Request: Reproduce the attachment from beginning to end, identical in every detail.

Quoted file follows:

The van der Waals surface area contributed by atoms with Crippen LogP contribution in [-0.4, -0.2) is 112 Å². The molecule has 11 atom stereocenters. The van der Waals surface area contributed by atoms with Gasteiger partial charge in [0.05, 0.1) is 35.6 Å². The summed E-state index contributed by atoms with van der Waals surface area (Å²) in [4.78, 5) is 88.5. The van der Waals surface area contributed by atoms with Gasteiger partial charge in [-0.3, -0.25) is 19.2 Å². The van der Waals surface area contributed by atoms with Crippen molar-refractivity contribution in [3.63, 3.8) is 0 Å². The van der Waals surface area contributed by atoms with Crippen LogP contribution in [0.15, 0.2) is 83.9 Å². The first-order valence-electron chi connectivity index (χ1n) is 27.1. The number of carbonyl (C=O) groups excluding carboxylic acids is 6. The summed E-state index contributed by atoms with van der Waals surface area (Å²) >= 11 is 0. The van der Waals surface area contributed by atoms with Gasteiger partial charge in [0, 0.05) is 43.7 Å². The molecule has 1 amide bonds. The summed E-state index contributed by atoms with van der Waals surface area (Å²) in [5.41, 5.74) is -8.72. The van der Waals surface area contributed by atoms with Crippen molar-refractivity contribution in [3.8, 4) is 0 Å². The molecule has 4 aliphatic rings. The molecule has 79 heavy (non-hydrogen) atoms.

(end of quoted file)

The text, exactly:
The van der Waals surface area contributed by atoms with Crippen LogP contribution in [-0.4, -0.2) is 112 Å². The molecule has 11 atom stereocenters. The van der Waals surface area contributed by atoms with Gasteiger partial charge in [0.05, 0.1) is 35.6 Å². The summed E-state index contributed by atoms with van der Waals surface area (Å²) in [4.78, 5) is 88.5. The van der Waals surface area contributed by atoms with Gasteiger partial charge in [-0.3, -0.25) is 19.2 Å². The van der Waals surface area contributed by atoms with Crippen molar-refractivity contribution in [3.63, 3.8) is 0 Å². The van der Waals surface area contributed by atoms with Crippen LogP contribution in [0.15, 0.2) is 83.9 Å². The first-order valence-electron chi connectivity index (χ1n) is 27.1. The number of carbonyl (C=O) groups excluding carboxylic acids is 6. The summed E-state index contributed by atoms with van der Waals surface area (Å²) >= 11 is 0. The van der Waals surface area contributed by atoms with Gasteiger partial charge in [0, 0.05) is 43.7 Å². The molecule has 1 amide bonds. The summed E-state index contributed by atoms with van der Waals surface area (Å²) in [5.41, 5.74) is -8.72. The van der Waals surface area contributed by atoms with Crippen molar-refractivity contribution in [3.8, 4) is 0 Å². The molecule has 4 aliphatic rings. The molecule has 79 heavy (non-hydrogen) atoms.